This post was written by Sarah of SmartBitches.

latkesIt’s Hanukkah, the Festival of Light, and Fried Foods. No, really. One of the ways in which Jewish folks commemorate Hanukkah is to eat foods fried in oil, like sufganiyot (jelly-filled donuts) and latkes (potato pancakes). Only one problem with that for me: I really, really don’t like latkes. Latkes made the traditional way with white potatoes, flour, egg, salt and oil just don’t do it for me, to say nothing of the traditional way of eating them with sour cream, apple sauce, or sugar. So I was never a latke fan until I found this recipe.

While flipping through an older issue of Taste of Home magazine, I found a recipe for Curried Sweet Potato Latkes, which just about knocked me off the couch in immediate food lust. I love sweet potatoes, and the picture alone made me drool.

So I took the recipe and adapted it a bit, turned down the heat for one batch for the kids, and cranked it up in another for Hubby. This year, I made our annual batch with help from Baba O’Riley, my two year old son.

Tray

First, and most important step: line a big Pyrex or large foil pan with paper towels. I always forget to do this until I’m holding a bubbling, oily latke and then have to scramble.

Yum

Peel and chop your sweet potatoes into food-processor sized chunks. You can grate them on a box grater if you really dislike your own knuckles that much, but a food processor grater blade works very well. Note: I did the chopping. Baba did the put-in-bowl-Mommy.

Grater rules

The Showgirl and the Professor, official mascot of my kitchen, helped with the grating of the sweet potatoes in the food processor.

Looks like cheese

The Showgirl and the Professor did a great job of grating that big mess of sweet potato. You need about four cups of grated potato for this recipe.

Seasoning and batter

There’s curry powder, sugar, brown sugar, cumin, flour, salt, and cayenne pepper in the batter.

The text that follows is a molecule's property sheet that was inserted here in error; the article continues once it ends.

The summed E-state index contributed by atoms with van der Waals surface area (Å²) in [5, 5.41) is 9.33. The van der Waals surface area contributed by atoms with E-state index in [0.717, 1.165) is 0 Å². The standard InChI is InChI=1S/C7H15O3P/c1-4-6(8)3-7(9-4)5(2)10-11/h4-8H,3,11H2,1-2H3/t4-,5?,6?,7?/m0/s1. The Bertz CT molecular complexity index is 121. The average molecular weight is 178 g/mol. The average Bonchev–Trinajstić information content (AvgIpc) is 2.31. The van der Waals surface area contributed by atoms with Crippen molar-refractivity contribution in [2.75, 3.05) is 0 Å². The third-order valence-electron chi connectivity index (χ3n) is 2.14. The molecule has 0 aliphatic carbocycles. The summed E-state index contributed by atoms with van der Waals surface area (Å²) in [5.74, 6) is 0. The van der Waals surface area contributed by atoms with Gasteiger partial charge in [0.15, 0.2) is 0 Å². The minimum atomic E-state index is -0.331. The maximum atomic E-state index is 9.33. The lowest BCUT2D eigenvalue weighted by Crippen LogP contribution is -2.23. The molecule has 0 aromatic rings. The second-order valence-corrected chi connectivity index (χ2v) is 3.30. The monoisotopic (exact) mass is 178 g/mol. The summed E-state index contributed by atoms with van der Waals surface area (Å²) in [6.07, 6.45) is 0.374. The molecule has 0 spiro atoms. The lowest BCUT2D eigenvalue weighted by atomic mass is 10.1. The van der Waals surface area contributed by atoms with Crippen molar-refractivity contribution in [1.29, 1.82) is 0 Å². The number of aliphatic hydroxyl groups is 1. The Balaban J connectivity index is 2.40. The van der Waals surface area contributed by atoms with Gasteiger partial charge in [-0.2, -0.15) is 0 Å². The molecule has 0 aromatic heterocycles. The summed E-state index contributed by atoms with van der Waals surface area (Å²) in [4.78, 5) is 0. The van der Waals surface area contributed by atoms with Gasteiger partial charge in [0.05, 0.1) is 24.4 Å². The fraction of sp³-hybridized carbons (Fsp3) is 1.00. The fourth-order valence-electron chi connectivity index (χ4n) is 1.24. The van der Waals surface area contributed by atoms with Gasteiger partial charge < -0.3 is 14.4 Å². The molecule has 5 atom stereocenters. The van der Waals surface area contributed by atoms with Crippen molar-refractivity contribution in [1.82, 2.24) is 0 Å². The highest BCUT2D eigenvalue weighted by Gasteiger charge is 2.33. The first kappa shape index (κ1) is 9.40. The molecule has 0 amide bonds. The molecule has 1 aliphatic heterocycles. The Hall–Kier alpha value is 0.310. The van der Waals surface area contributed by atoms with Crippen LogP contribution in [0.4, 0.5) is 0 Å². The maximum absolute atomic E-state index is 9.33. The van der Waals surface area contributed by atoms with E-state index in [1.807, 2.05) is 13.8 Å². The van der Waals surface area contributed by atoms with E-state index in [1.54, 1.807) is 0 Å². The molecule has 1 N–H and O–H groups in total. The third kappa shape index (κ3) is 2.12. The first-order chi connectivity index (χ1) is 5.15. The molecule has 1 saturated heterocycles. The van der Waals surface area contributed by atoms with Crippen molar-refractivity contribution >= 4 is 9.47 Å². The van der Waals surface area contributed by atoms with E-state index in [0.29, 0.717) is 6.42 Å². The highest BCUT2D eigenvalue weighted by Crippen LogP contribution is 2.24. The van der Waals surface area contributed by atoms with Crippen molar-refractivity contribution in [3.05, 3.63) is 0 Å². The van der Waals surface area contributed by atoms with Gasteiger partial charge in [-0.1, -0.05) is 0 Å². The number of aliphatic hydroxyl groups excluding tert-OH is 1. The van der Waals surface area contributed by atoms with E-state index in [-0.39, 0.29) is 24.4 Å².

Pepper

And fresh ground pepper. Lots of it.

Smells good

It smells great. Trust me on this one. At about this point in the recipe, I think the internet should come with smell-o-vision.

mix it up

Baba mixed while his bear had a snack. Cheerios are not part of the recipe. Sorry. Also, Bear ate them all.

Wet stuff

Time for the eggs and milk – you look at that massive pile of sweet potato and think there’s no way this is enough but it so is.

Toss it up

Once it’s tossed together, the sweet potatoes are lightly coated with the seasoning and batter and are ready for hot oil, baby. Yum.

I heat my oil in as big a nonstick pan as I have, and wait until it’s shimmering before I drop a test latke in there. I don’t like mine thin, though, so I drop mounded tablespoonfuls into the oil, and lightly press them down. The edges get all lacy and crunchy, and the middle is soft and chewy. Excuse me, I have to go eat another one now.

Fry!

You want the latkes to be golden brown – but be careful. It’s a very short distance between golden brown and straight up burnt, and I always end up with a few that are a bit too dark in the brown department.

Yum

Serve them warm, with honey mustard. Barb Ferrer, to whom I sent the recipe last year, likes them with orange marmalade.

Happy Hanukkah! Recipe is below.

Spicy Sweet Potato Latkes
Adapted from Taste of Home Magazine

Makes about 20-24 latkes

1/2 cup all-purpose flour

2 tsp sugar

2 tsp curry powder

1 tsp baking powder

1 tsp brown sugar

1 tsp ground cumin

3/4 tsp salt

1/2 tsp cayenne pepper (more if you like hot, less if not so much)

1/4 pepper

2 eggs, lightly beaten

1/2 cup milk

4 cups peeled and grated sweet potatoes

oil for frying (I use vegetable oil)

1. In a small bowl combine flour, sugar, curry powder, baking powder, brown sugar, ground cumin, salt, cayenne pepper and pepper. Stir in eggs and milk until blended. Batter will be rather thick. Fear not.

2. Add sweet potatoes and toss to coat. It looks like it won’t possibly cover it all but it will, don’t worry.

3. Heat oil in a large nonstick skillet over medium-high heat. Drop batter by heaping tablespoonfuls into oil. Press lightly with back of spoon to flatten and spread out.

4. Fry for 3-5 minutes on each side or until golden brown. Note: keep your eye on them. They burn easily. Add more oil if necessary between batches and let oil heat up.

5. Drain on paper towels.

6. Serve warm (can be reheated in toaster) with honey mustard, orange marmalade, or whatever you like.

(B’tayavon – Bon appetit!) ???????

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